The Myths Behind Offshore Drilling

Offshore DrillingIn terms of hot topics, offshore drilling is kin to a raging forest fire. It is one of the more vehemently opposed, or supported, solutions to our accelerating energy crisis. The GOP ticket sure has plenty of experience in offshore drilling or, at least, in talking about it and voting for it. The Democrats have long opposed offshore drilling and have fought vigorously to keep it from expansion, claiming that it’s a short-term solution at best because there just isn’t enough oil off our shores (relative to our demand). Although, the Obama/Biden campaign has recently come out in support of some offshore drilling. So what’s the deal? Is offshore drilling suddenly a unifying force in politics? Could it really be safe now? Not likely. Still, risks are high and rewards are low. And yet a lot of myths persist in presidential debates and media discussions. Here are three big ones that I hear most and why they fall apart with just a little investigation:

Drilling offshore will reduce our dependence on foreign oil. Sure there is oil off our coasts, most notably in the Atlantic, and they could be harvested. But to what end? Experts widely agree that the U.S. has but 3% of the world’s oil in reserve (including ANWR), but we consume 25%. Where will the other 22% come from? Foreign countries. There is no erasing our dependence on foreign oil with an energy policy focused on oil, on or off shore.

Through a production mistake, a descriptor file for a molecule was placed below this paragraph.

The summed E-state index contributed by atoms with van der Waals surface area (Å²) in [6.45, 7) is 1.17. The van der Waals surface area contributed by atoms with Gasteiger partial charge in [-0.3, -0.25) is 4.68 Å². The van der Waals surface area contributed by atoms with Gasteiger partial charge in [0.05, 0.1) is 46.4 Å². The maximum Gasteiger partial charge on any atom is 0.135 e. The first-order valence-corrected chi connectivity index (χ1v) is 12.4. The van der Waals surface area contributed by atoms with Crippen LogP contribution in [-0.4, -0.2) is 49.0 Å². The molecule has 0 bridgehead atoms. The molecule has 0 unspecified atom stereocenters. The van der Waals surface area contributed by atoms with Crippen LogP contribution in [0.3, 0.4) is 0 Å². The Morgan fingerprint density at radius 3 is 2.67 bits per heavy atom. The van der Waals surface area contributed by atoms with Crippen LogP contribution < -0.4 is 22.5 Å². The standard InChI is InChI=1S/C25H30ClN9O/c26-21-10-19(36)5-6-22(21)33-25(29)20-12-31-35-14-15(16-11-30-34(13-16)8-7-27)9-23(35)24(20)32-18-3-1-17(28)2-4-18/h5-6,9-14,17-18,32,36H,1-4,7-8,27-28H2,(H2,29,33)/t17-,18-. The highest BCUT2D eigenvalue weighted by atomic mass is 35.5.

Offshore drilling is finally safe. The oil industry and drilling supporters claim that technology is so far advanced now that drilling can be done with little or no environmental impact. Yes the machinery is more high-tech and less likely for failure. But they are ignoring natural forces. Like a huge slap in the face to offshore drilling, Hurricane Ike wreaked havoc on oil rigs in the Gulf of Mexico, which spilled over a half-million gallons of crude oil into the Gulf and bordering wetlands. This is not to mention that Katrina and Rita, from a few years back, caused 734,400 gallons of oil to be spilled. Bear in mind that 100,000 gallons is considered a major spill.

It will help the economy, and prices at the pump, right now. Another myth surrounding offshore drilling is that it will be the shot in the arm our economy needs right now. It is an immediate solution that is going to waste right under our noses. Again, things just don’t happen that fast. What will immediately rise are problems with infrastructure (i.e., pipelines, receiving stations, refineries, etc.) and oil rigs that aren’t even there. According to Nicholas Pardi, a spokesman for the Minerals Management Service, it usually takes eight years for an oil company to begin drilling after a lease is acquired. Furthermore, despite the fact that Congress quietly let the ban on offshore drilling expire in September, companies will still be unable to get leases for another two years at least; plenty of time for a Democratically controlled Congress to renew the ban.

I just can’t find reason to actively support offshore drilling. Any argument I can find in favor of drilling is left standing at superficial rhetoric and misleading half-truths. The core of the issue is energy independence and – right or wrong, safe or unsafe – offshore drilling will not make any significant difference in that regard. The fact is, renewable technology, like solar, wind, and biofuels offer a much more sustainable, long-term solution. And the longer we wait to pursue these options, the worse our energy problems will become. If you want some concrete evidence, go swim in the Gulf of Mexico.

Posted on October 9 in Solar Politics by .

Related Posts

Leave a Reply